Direct examination by Dwight Green:

Green: What is your occupation?
Hoover: Minister of the gospel.
Green:Do you know the defendant Alphonse Capone?
Hoover: Yes. There he is [pointing at Capone].
Green:When did you first see him?
Hoover: On a Saturday afternoon in May, 1925, at 4818 West 22nd. That was a gambling establishment.
Green: Where in this establishment did you see him?
Hoover: In the main gambling hall on the second floor, and later back behind the partition, in a back room.
Green: Describe the second floor.
Hoover: It was a large hall, with gambling apparatus, chairs, and racing forms, and then to the rear a partition shut off a back room.
Green: Where on the second floor did you first see the defendant?
Hoover: I was in the larger hall. I saw him first when he came up the stairway, into the hall, and disappeared into the back room.
Green: Did the defendant say anything upon entering the hall?
Hoover: Yes, he said, “This is the last raid you'll ever pull.”
Green: Did you see him again?
Hoover: Yes, I followed him into the back room. When I saw him then he was taking the money out of the till and putting it into his pockets.
Green:Did you talk with the defendant at this time?
Hoover: Yes, I said to Lieutenant Davidson, “Who is this man?” and Mr. Capone raised his head and replied, “I'm Al Brown, if that's good enough for you.” I said, “Oh, I thought it was someone like that, someone more powerful than the President of the United States.”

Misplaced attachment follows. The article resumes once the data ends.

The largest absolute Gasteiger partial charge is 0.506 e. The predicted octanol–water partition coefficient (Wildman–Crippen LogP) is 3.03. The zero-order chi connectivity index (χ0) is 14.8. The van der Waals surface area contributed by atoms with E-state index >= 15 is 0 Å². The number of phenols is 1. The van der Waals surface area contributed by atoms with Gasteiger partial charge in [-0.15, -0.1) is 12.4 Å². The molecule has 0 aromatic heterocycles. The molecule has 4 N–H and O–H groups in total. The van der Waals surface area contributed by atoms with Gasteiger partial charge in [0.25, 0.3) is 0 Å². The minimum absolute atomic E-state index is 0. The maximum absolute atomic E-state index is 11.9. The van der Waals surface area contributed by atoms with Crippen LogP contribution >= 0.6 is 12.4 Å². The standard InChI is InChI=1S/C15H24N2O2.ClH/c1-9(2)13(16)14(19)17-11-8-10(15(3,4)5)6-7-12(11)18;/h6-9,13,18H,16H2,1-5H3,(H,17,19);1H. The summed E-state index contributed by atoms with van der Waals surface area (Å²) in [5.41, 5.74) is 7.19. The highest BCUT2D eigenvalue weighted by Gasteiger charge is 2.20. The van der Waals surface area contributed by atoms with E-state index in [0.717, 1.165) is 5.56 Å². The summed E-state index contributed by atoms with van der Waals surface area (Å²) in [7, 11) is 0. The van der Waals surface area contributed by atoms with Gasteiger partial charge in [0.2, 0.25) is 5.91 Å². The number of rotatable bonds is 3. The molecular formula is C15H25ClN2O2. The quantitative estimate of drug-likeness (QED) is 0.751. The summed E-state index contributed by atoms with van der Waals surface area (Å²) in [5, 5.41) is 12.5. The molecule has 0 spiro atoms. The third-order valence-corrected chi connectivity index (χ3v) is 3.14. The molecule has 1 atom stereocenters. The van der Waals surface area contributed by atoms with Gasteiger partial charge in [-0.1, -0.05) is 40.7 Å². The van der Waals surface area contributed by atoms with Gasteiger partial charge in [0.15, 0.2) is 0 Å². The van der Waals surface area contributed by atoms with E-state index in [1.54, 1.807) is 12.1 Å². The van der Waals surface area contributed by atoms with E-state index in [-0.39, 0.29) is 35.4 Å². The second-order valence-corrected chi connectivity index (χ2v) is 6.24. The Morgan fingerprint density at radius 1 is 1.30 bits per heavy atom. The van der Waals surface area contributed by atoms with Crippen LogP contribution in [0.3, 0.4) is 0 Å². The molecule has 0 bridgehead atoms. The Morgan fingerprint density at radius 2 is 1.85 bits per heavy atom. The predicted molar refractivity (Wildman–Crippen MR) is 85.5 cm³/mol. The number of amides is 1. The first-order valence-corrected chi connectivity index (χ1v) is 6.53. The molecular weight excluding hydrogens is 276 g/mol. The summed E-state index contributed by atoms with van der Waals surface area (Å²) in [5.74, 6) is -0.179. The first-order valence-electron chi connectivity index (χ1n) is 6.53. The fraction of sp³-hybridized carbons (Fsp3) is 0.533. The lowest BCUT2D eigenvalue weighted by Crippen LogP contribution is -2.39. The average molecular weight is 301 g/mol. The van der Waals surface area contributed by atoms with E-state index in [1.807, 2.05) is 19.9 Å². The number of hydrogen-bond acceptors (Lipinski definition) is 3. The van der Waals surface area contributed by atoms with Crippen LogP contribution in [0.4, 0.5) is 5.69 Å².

Green: What else did the defendant say?
Hoover: He said, “Why are you fellows always picking on me?” I told him. this was not a personal matter, that we were simply trying to uphold the law in the western suburbs.
Green: Did you see the defendant at a later time on the same day in this establishment?
Hoover: Yes.
Green: What did he say, if, anything?
Hoover: He said, “Reverend, can't you and I get together - come to some understanding?” I asked him what he meant, and he said, “If you will let up on me in Cicero, I'll withdraw from Stickney.” I said, “Mr. Capone, the only understanding you and I can have is that you must obey the law or get out of the western suburbs.”
Green: How did the defendant appear on this occasion, when you first saw him?
Hoover: He was dressed as though he had just gotten out of bed, with a pajama shirt and a suit of clothes. He was unshaven.
Green: Was there ever any reference made to any particular place in Stickney by the defendant? Hoover: Not specifically, but it was quite apparent to me that what he referred to was the raiding of the Harlem Inn.
Court: What had you raided in Stickney?
Hoover: The Harlem Inn, a vice resort, and other places.